Friday, May 16, 2008
The Great Planet Robbery by Craig DiLouie - review
This is a fun-filled, hard to put down novel which is both a riff and an homage to classic pulp adventure sf.
The synopsis below, while quite accurate in fact is very misleading in spirit:
"Lawrence Dobbs and Timothy Muldoon, Colonial Marines and thorough rascals, are the last of a dying breed of adventurers in a Federation that has tamed dozens of wild planets and is increasingly becoming civilized. When an old astronaut offers to sell them a map that will take them to a legendary planet promising rivers of gold, Dobbs and Muldoon recruit a crew of misfits for one last great adventure. They soon realize they haven't just discovered gold, but the very secret of alchemy. To keep it, they just have to fight millions of hostile natives, a team of elite bounty hunters, a combat-assassin android named Bova and the emperor of a dead civilization."
The main two characters Dobbs and Muldoon are that old adventure tale tropes, the smart cynical enabler - Dobbs, the big hearted, dimmer, but brawnier and braver - Muldoon.
On the wrong side of an investigation - using close to light speed time dilation to age some scotch and sell it as expensive 60 year old scotch - Dobbs and Muldoon, sergeants in the Federation Marine corps and already on the black list of some long dead official and sent for protection duties to a dead end desert planet which is close to a wormhole, but useless otherwise, are now the target of an investigator that is due to arrive in 5 months time. This could land them on a prison planet so they decide to skip town so to speak.
There are wormholes but any organic matter sent through has always disappeared, so people travel only sublight using cryogenics, hence spacers tend to have drawn-out lives while generation pass on planets. Still the Federation and its bureaucracy are always there, so if you are on the black-list of someone important, you tend to remain there however much time-dilation you use to go in the future...
Deciding that it's time to get rich once and for all, and using an old spacer's treasure map, they prepare to appropriate an unmanned freighter due for a wormhole transition, deviate it slightly to avoid the wormhole and go and find the treasure planet and rob it. As Dobbs put it: from the Federation manual of how to deal with alien societies - there is Plan A trade, Plan B diplomacy and if all else fails Plan C military conquest.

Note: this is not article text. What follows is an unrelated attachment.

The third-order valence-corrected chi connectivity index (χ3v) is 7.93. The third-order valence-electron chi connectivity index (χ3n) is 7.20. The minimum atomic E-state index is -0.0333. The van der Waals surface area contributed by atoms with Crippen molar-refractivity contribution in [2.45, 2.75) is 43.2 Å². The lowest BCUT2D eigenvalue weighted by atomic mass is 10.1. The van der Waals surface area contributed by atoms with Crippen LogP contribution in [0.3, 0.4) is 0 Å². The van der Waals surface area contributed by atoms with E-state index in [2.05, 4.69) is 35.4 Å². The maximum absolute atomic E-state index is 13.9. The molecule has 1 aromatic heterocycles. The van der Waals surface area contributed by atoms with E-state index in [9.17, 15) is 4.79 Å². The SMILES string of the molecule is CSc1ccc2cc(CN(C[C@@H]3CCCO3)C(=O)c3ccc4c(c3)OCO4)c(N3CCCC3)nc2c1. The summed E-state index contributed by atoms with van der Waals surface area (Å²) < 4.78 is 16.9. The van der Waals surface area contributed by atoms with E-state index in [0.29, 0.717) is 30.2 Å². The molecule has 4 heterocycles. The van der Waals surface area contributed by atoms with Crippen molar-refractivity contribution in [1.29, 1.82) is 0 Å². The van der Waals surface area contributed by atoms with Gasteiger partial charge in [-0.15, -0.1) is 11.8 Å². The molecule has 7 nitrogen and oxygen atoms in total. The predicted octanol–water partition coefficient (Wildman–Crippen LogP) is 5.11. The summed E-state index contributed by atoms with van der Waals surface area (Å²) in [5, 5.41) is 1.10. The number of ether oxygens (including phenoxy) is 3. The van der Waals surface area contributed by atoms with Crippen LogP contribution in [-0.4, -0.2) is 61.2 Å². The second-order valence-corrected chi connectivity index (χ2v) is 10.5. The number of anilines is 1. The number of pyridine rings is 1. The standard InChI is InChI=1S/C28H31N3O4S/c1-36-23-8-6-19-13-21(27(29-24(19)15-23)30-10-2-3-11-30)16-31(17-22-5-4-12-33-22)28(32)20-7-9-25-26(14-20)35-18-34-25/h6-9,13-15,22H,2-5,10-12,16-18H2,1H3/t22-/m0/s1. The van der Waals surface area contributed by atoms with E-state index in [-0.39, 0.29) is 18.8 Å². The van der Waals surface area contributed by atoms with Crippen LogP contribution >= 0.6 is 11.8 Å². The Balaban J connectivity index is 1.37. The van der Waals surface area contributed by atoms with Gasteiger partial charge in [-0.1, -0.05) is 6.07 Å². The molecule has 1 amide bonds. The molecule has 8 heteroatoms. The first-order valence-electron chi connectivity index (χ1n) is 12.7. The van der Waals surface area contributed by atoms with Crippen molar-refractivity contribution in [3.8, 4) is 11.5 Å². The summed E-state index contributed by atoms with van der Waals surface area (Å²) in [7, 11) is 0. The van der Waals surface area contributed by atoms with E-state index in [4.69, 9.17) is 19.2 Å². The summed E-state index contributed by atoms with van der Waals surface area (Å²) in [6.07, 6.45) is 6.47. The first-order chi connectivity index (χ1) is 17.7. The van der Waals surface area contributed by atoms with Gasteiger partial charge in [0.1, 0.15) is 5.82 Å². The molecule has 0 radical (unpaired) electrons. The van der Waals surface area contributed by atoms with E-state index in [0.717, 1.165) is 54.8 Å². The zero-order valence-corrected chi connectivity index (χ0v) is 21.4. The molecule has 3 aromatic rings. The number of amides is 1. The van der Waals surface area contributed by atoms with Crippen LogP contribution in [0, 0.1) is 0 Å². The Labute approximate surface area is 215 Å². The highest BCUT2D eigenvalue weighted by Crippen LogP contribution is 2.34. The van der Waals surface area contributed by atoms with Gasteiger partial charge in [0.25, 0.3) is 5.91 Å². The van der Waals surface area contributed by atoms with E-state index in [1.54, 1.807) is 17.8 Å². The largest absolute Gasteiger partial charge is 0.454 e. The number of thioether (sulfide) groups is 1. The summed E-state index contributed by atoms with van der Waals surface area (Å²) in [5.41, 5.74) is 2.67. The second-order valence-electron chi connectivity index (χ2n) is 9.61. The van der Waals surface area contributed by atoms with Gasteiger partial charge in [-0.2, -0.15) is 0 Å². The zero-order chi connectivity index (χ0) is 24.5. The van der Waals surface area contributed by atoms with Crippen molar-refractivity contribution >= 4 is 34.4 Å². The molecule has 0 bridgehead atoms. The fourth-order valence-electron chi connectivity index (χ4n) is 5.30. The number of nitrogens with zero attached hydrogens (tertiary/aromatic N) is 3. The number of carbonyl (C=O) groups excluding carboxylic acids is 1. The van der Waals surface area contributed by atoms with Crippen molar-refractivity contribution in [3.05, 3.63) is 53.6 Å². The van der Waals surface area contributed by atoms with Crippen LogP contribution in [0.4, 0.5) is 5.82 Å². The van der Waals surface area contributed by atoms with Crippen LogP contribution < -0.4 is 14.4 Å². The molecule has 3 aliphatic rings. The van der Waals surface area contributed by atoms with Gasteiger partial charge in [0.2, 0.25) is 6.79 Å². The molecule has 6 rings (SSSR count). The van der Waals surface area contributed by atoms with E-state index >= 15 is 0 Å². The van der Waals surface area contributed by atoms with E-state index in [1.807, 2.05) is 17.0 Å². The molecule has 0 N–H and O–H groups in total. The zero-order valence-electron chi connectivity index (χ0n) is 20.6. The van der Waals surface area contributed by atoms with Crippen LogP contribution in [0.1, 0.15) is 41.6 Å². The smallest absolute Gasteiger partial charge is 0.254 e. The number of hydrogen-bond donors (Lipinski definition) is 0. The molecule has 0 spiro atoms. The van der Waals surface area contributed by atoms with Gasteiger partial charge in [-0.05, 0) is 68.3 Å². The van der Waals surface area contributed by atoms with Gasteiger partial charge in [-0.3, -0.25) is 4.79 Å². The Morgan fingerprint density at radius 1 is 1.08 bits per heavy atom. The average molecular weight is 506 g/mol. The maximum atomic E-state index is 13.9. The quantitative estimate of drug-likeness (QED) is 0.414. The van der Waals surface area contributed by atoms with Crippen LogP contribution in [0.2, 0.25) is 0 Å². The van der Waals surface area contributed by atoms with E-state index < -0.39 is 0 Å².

So Dobbs and Muldoon put together a crew of spacer misfits and off they are.
There are all the characters you expect - the big badass mercenary, the humorless officials objecting to the innocuous scams of our heroes, the lovable, naive sextech - we are in a postmodern era after all - that our big hearted hero falls for, the brave, loyal and ultimately doomed foot soldiers, the bad, revenge oriented alien, the well meaning, cynical but drunk commander, the quirky pilot and navigator, the big-gun guy and his nasty robot shooter, the smart but socially clueless engineer, the untrustworthy hacker. But everything is turned on its head and almost nothing happens as it "should".
There are so many hilarious moments that punctuate the dry, ironical, matter of fact narration, that is hard to stop laughing quite often.
The above sounds like 50's pulp reinvented for our times - as people write once in a while, though sf moved beyond that a long time ago. However The Great Planet Robbery is actually a very self-ironic, post modernistic tale told through all the pulp cliches you want. This is what I would call "picaresque sf" more than anything else, though with full modern sensibilities beneath the pulp-like content. I am not quite sure why I enjoyed it so much - probably the sum of all parts rather than anything in particular, but it is a whimsical tale that you may love or hate on sight.
The ending is superb, quite funny and in the spirit of the book. If you want a fun romp that also challenges the adventure-sf tropes this is the book for you.
As an aside - I hesitated ordering it since it sounded too pulpy for my taste, but the cover sold the book for me. So check one for people who argue that cover art is important. The cover does not scream pulp, but hints at something subtler...